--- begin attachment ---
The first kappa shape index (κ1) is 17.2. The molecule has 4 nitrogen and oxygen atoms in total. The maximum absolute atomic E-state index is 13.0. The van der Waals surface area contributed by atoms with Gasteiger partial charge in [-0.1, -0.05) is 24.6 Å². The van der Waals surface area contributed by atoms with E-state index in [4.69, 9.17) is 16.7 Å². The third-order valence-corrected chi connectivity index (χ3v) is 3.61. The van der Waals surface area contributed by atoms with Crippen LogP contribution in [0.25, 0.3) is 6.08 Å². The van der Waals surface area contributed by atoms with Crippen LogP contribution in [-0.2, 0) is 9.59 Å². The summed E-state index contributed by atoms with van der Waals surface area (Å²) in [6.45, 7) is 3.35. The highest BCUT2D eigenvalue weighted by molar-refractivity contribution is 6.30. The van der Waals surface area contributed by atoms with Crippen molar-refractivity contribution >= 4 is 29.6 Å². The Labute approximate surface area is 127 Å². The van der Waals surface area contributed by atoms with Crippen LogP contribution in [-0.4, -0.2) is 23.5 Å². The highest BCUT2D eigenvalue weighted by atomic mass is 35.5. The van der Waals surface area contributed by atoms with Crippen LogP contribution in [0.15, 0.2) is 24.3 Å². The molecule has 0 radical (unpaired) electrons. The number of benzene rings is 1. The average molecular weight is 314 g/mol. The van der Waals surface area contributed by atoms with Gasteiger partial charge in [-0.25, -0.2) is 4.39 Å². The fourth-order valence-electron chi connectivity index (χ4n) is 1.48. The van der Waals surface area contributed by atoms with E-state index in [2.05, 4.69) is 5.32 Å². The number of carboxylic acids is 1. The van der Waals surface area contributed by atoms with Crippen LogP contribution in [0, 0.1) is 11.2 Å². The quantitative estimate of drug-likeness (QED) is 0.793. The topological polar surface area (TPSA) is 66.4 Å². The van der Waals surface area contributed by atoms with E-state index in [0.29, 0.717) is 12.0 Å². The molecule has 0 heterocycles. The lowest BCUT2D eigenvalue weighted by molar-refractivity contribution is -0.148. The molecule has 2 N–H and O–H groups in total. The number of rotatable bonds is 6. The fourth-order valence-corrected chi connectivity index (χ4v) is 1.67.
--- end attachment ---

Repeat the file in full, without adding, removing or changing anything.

The first kappa shape index (κ1) is 17.2. The molecule has 4 nitrogen and oxygen atoms in total. The maximum absolute atomic E-state index is 13.0. The van der Waals surface area contributed by atoms with Gasteiger partial charge in [-0.1, -0.05) is 24.6 Å². The van der Waals surface area contributed by atoms with E-state index in [4.69, 9.17) is 16.7 Å². The third-order valence-corrected chi connectivity index (χ3v) is 3.61. The van der Waals surface area contributed by atoms with Crippen LogP contribution in [0.25, 0.3) is 6.08 Å². The van der Waals surface area contributed by atoms with Crippen LogP contribution in [-0.2, 0) is 9.59 Å². The summed E-state index contributed by atoms with van der Waals surface area (Å²) in [6.45, 7) is 3.35. The highest BCUT2D eigenvalue weighted by molar-refractivity contribution is 6.30. The van der Waals surface area contributed by atoms with Crippen molar-refractivity contribution >= 4 is 29.6 Å². The Labute approximate surface area is 127 Å². The van der Waals surface area contributed by atoms with Crippen LogP contribution in [-0.4, -0.2) is 23.5 Å². The highest BCUT2D eigenvalue weighted by atomic mass is 35.5. The van der Waals surface area contributed by atoms with Crippen LogP contribution in [0.15, 0.2) is 24.3 Å². The molecule has 0 radical (unpaired) electrons. The number of benzene rings is 1. The average molecular weight is 314 g/mol. The van der Waals surface area contributed by atoms with Gasteiger partial charge in [-0.25, -0.2) is 4.39 Å². The fourth-order valence-electron chi connectivity index (χ4n) is 1.48. The van der Waals surface area contributed by atoms with E-state index in [2.05, 4.69) is 5.32 Å². The number of carboxylic acids is 1. The van der Waals surface area contributed by atoms with Crippen LogP contribution in [0, 0.1) is 11.2 Å². The quantitative estimate of drug-likeness (QED) is 0.793. The topological polar surface area (TPSA) is 66.4 Å². The van der Waals surface area contributed by atoms with E-state index in [0.29, 0.717) is 12.0 Å². The molecule has 0 heterocycles. The lowest BCUT2D eigenvalue weighted by molar-refractivity contribution is -0.148. The molecule has 2 N–H and O–H groups in total. The number of rotatable bonds is 6. The fourth-order valence-corrected chi connectivity index (χ4v) is 1.67.